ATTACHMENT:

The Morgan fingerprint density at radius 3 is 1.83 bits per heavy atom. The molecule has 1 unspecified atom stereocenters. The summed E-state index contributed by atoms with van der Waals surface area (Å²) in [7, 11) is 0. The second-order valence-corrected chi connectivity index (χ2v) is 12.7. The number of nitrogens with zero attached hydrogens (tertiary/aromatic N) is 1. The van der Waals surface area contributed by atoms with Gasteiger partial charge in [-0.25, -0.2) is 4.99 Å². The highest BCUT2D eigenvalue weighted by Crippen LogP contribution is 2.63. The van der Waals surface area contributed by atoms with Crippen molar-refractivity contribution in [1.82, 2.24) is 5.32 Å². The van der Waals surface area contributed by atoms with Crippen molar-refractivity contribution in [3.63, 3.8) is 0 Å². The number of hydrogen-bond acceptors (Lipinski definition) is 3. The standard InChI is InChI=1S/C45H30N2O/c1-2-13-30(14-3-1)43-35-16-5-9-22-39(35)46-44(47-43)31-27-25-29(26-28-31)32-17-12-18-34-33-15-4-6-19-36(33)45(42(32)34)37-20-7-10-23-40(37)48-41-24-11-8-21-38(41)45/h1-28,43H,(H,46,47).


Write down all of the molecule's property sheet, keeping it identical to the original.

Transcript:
The Morgan fingerprint density at radius 3 is 1.83 bits per heavy atom. The molecule has 1 unspecified atom stereocenters. The summed E-state index contributed by atoms with van der Waals surface area (Å²) in [7, 11) is 0. The second-order valence-corrected chi connectivity index (χ2v) is 12.7. The number of nitrogens with zero attached hydrogens (tertiary/aromatic N) is 1. The van der Waals surface area contributed by atoms with Gasteiger partial charge in [-0.25, -0.2) is 4.99 Å². The highest BCUT2D eigenvalue weighted by Crippen LogP contribution is 2.63. The van der Waals surface area contributed by atoms with Crippen molar-refractivity contribution in [1.82, 2.24) is 5.32 Å². The van der Waals surface area contributed by atoms with Crippen molar-refractivity contribution in [3.63, 3.8) is 0 Å². The number of hydrogen-bond acceptors (Lipinski definition) is 3. The standard InChI is InChI=1S/C45H30N2O/c1-2-13-30(14-3-1)43-35-16-5-9-22-39(35)46-44(47-43)31-27-25-29(26-28-31)32-17-12-18-34-33-15-4-6-19-36(33)45(42(32)34)37-20-7-10-23-40(37)48-41-24-11-8-21-38(41)45/h1-28,43H,(H,46,47).